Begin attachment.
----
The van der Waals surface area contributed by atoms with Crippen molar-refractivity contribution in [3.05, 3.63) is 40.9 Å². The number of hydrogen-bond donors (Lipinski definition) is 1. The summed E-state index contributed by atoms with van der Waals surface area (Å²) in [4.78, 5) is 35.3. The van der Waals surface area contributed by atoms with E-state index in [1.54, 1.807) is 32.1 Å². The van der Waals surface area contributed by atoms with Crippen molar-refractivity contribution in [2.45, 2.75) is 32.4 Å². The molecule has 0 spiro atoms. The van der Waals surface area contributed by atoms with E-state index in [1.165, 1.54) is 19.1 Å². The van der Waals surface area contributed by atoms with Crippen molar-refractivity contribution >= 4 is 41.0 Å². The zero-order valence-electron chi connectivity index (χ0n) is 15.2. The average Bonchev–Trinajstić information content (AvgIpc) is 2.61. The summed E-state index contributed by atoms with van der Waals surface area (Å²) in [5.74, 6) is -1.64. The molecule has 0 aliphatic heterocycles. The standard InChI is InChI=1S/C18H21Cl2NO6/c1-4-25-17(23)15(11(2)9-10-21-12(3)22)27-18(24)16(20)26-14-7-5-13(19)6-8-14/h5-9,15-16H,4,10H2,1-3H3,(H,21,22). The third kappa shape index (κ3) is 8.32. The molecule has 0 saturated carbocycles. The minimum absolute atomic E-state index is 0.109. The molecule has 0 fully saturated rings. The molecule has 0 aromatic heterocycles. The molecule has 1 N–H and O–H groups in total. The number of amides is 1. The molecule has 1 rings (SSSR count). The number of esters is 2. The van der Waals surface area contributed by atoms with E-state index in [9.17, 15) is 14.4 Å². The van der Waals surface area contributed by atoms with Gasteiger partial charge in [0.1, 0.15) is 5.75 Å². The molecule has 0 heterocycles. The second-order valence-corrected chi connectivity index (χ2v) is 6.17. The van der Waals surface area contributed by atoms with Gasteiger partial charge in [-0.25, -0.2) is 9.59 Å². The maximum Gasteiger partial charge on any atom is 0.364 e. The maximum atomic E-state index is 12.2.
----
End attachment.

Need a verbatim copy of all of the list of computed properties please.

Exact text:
The van der Waals surface area contributed by atoms with Crippen molar-refractivity contribution in [3.05, 3.63) is 40.9 Å². The number of hydrogen-bond donors (Lipinski definition) is 1. The summed E-state index contributed by atoms with van der Waals surface area (Å²) in [4.78, 5) is 35.3. The van der Waals surface area contributed by atoms with E-state index in [1.54, 1.807) is 32.1 Å². The van der Waals surface area contributed by atoms with Crippen molar-refractivity contribution in [2.45, 2.75) is 32.4 Å². The molecule has 0 spiro atoms. The van der Waals surface area contributed by atoms with E-state index in [1.165, 1.54) is 19.1 Å². The van der Waals surface area contributed by atoms with Crippen molar-refractivity contribution >= 4 is 41.0 Å². The zero-order valence-electron chi connectivity index (χ0n) is 15.2. The average Bonchev–Trinajstić information content (AvgIpc) is 2.61. The summed E-state index contributed by atoms with van der Waals surface area (Å²) in [5.74, 6) is -1.64. The molecule has 0 aliphatic heterocycles. The standard InChI is InChI=1S/C18H21Cl2NO6/c1-4-25-17(23)15(11(2)9-10-21-12(3)22)27-18(24)16(20)26-14-7-5-13(19)6-8-14/h5-9,15-16H,4,10H2,1-3H3,(H,21,22). The third kappa shape index (κ3) is 8.32. The molecule has 0 saturated carbocycles. The minimum absolute atomic E-state index is 0.109. The molecule has 0 fully saturated rings. The molecule has 0 aromatic heterocycles. The molecule has 1 N–H and O–H groups in total. The number of amides is 1. The molecule has 1 rings (SSSR count). The number of esters is 2. The van der Waals surface area contributed by atoms with E-state index in [9.17, 15) is 14.4 Å². The van der Waals surface area contributed by atoms with Gasteiger partial charge in [0.1, 0.15) is 5.75 Å². The molecule has 0 heterocycles. The second-order valence-corrected chi connectivity index (χ2v) is 6.17. The van der Waals surface area contributed by atoms with Gasteiger partial charge in [-0.25, -0.2) is 9.59 Å². The maximum Gasteiger partial charge on any atom is 0.364 e. The maximum atomic E-state index is 12.2.